Sister Norma Pimentel welcomes President Trump during border visit

(CNS photos)

President Trump traveled to the U.S.-Mexico border today, calling attention to the ongoing impasse with Democrats in Congress over funding for a border wall.

The federal government is nearly three weeks into a partial shutdown, and hundreds of thousands of government workers are going without pay. Mr. Trump has said he will veto any funding bill that does not include $5.7 billion for a border wall while Democratic leaders have promised to fight wall construction.

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If they cannot find a compromise, Mr. Trump said he would “declare a national emergency” as he left for Texas, according to the Associated Press.

Sister Norma Pimentel, M.J., the executive director of Catholic Charities in the Rio Grande Valley, welcomed the president to the border and invited him to see the work of staff and volunteers assisting people from throughout Central America who are seeking asylum in the United States.

“Regardless of who we are and where we came from, we remain part of the human family and are called to live in solidarity with one another.”

“We witness daily how, working together, people of all faiths can focus on helping the person in front of us,” Sister Pimentel, who was present during a roundtable discussion with Mr. Trump, wrote in an op-ed addressed to the president yesterday in The Washington Post. “Regardless of who we are and where we came from, we remain part of the human family and are called to live in solidarity with one another.”

Last month, during a panel discussion on immigration hosted by America Media, Sister Pimentel took issue with immigrants being characterized as “invaders.”

“There’s a fear that paralyzes us, that makes us distance ourselves from seeing the reality of human life for what it is,” she said. “All we need to do is connect with our God. There is no law above God’s law.”

[Explore America’s in-depth coverage of immigration]

Sister Pimentel said she often asks immigrants why they decide to undertake the dangerous journey to the United States. They tell her they had no choice, she said, and that they fled to save their lives and the lives of their children.

At the same time, Sister Pimentel acknowledged the role of border security in southern Texas, taking issue with how agents are sometimes characterized by critics of the government.

“For them to be put down because they are doing their jobs, I don’t understand that. That’s fake news,” she said. “They do their jobs very well. They are not catching and releasing criminals. They are there to protect us and to keep our borders safe. And that is what they do.”

“There’s a fear that paralyzes us, that makes us distance ourselves from seeing the reality of human life for what it is.”

Sister Pimentel was also a guest on the podcast Jesuitical in November, where she spoke about family separations, the immigrant caravan and birthright citizenship. She said immigration is not about politics but about human beings.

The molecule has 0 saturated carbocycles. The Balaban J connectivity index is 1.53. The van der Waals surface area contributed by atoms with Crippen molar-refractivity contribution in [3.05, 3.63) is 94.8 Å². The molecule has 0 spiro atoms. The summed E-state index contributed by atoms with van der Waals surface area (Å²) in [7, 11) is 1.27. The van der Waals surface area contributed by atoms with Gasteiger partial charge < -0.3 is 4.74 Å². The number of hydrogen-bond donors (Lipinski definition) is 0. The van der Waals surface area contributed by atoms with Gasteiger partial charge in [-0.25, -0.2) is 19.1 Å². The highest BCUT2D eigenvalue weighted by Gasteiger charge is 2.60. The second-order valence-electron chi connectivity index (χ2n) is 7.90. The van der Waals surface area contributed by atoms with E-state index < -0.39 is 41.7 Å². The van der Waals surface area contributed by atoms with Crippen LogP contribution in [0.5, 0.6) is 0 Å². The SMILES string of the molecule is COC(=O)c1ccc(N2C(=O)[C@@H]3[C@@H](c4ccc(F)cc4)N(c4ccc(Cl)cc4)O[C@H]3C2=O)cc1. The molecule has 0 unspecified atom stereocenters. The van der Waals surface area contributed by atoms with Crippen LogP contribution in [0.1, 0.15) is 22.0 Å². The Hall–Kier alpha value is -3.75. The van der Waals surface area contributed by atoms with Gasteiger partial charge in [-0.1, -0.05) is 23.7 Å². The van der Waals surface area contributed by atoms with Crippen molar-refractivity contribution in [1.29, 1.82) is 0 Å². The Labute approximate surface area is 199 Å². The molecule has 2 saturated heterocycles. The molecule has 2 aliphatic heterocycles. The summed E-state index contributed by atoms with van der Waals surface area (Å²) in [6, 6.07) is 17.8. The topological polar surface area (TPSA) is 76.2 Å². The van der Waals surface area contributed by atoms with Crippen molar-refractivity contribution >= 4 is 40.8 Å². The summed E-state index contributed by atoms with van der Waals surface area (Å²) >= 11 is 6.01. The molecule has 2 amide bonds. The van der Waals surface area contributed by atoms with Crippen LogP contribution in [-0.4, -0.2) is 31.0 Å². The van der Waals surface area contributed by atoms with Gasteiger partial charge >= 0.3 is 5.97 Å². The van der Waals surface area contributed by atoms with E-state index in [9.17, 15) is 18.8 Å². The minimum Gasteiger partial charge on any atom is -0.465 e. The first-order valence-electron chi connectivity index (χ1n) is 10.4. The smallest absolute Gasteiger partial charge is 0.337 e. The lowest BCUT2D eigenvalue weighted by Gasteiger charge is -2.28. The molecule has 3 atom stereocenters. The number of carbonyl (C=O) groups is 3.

Sean Salai, S.J.interviewed Sister Pimentel for America in September. She told him that the most pressing issue at the border was the number of families that were arriving. Catholics in the United States can help, she told him.

“American Catholics can be part of our circumstances on the border by being in solidarity—in spirit, in prayer, in their involvement—through sharing this reality with others who do not understand what is happening and may be misled to see it as something hurting our country,” she said. “Rather it’s an opportunity to be present to suffering human life. We have a responsibility to respond to that, to see it as an opportunity rather than as a fear that we have to protect ourselves.”

On Tuesday, Mr. Trump made his case for why the nation should strengthen and extend the border wall during a televised address from the Oval Office.

“America proudly welcomes millions of lawful immigrants who enrich our society and contribute to our nation. But, all Americans are hurt by uncontrolled illegal migration,” the president said. He argued that undocumented immigrants are a strain on public resources and “drive down” jobs and wages. “This is a humanitarian crisis—a crisis of the heart and a crisis of the soul,” he said.

Yet the number of illegal border crossings have been going down since 2000. The Center for Migration Studies in New York reports that people who enter the country legally and overstay their visas account for about two-thirds of new undocumented immigrants.

Material from Catholic News Service was used in this report.

Todd Witherell
1 week 1 day ago

I read Sister Pimentel’s editorial in the Washington Post this morning. Inspiring.

Philip Fabiano
1 week 1 day ago

Not that he would have listened and sadly that he would have understood, did the good Sister express any of this directly to the President?

arthur mccaffrey
1 week 1 day ago

we need a more nuanced approach to immigration than "we are just part of the human family and are called to live in solidarity with one another.”
That kind of naive idealism sounds good, but the devil is in the details and those details include the facts that we are being besieged by thousands of Latino immigrants who bring with them low education, high poverty and high birthrate--the latter being a consequence of Catholic teaching. It is hard to live in solidarity with people who share none of your values, as Germans are discovering the hard way from the influx of millions of Muslim migrants since 2015. Most of us struggle to get by on a daily basis--witness the disastrous effects on millions of Americans idled by the government shutdown. Life is not black and white as the good sister tries to argue, and we need solutions that address people where they are, not where someone (like Pimentel) would like them to be.

Peter Connor
1 week 1 day ago